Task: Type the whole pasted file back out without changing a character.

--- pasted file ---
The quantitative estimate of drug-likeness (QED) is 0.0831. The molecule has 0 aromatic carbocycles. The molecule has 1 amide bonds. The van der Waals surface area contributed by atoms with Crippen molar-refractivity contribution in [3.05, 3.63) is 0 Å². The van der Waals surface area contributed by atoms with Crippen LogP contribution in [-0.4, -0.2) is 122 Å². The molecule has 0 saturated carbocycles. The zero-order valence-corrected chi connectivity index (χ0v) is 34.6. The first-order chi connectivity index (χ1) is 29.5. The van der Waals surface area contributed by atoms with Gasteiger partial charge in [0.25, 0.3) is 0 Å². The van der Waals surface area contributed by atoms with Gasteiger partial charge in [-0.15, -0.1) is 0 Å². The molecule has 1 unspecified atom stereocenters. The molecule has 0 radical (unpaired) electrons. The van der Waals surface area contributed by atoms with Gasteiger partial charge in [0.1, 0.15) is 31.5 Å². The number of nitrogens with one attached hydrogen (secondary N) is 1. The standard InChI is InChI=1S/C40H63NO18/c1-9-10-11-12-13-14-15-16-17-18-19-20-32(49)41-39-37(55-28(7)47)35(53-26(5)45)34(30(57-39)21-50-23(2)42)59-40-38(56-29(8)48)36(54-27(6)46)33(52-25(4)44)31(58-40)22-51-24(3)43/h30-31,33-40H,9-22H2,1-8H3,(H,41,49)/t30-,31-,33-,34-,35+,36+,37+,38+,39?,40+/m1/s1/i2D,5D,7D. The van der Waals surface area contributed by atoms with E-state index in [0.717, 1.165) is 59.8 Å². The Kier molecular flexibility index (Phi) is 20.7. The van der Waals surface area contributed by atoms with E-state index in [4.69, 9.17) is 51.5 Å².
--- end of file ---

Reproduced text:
The quantitative estimate of drug-likeness (QED) is 0.0831. The molecule has 0 aromatic carbocycles. The molecule has 1 amide bonds. The van der Waals surface area contributed by atoms with Crippen molar-refractivity contribution in [3.05, 3.63) is 0 Å². The van der Waals surface area contributed by atoms with Crippen LogP contribution in [-0.4, -0.2) is 122 Å². The molecule has 0 saturated carbocycles. The zero-order valence-corrected chi connectivity index (χ0v) is 34.6. The first-order chi connectivity index (χ1) is 29.5. The van der Waals surface area contributed by atoms with Gasteiger partial charge in [0.25, 0.3) is 0 Å². The van der Waals surface area contributed by atoms with Gasteiger partial charge in [-0.15, -0.1) is 0 Å². The molecule has 1 unspecified atom stereocenters. The molecule has 0 radical (unpaired) electrons. The van der Waals surface area contributed by atoms with Gasteiger partial charge in [0.1, 0.15) is 31.5 Å². The number of nitrogens with one attached hydrogen (secondary N) is 1. The standard InChI is InChI=1S/C40H63NO18/c1-9-10-11-12-13-14-15-16-17-18-19-20-32(49)41-39-37(55-28(7)47)35(53-26(5)45)34(30(57-39)21-50-23(2)42)59-40-38(56-29(8)48)36(54-27(6)46)33(52-25(4)44)31(58-40)22-51-24(3)43/h30-31,33-40H,9-22H2,1-8H3,(H,41,49)/t30-,31-,33-,34-,35+,36+,37+,38+,39?,40+/m1/s1/i2D,5D,7D. The van der Waals surface area contributed by atoms with E-state index in [0.717, 1.165) is 59.8 Å². The Kier molecular flexibility index (Phi) is 20.7. The van der Waals surface area contributed by atoms with E-state index in [4.69, 9.17) is 51.5 Å².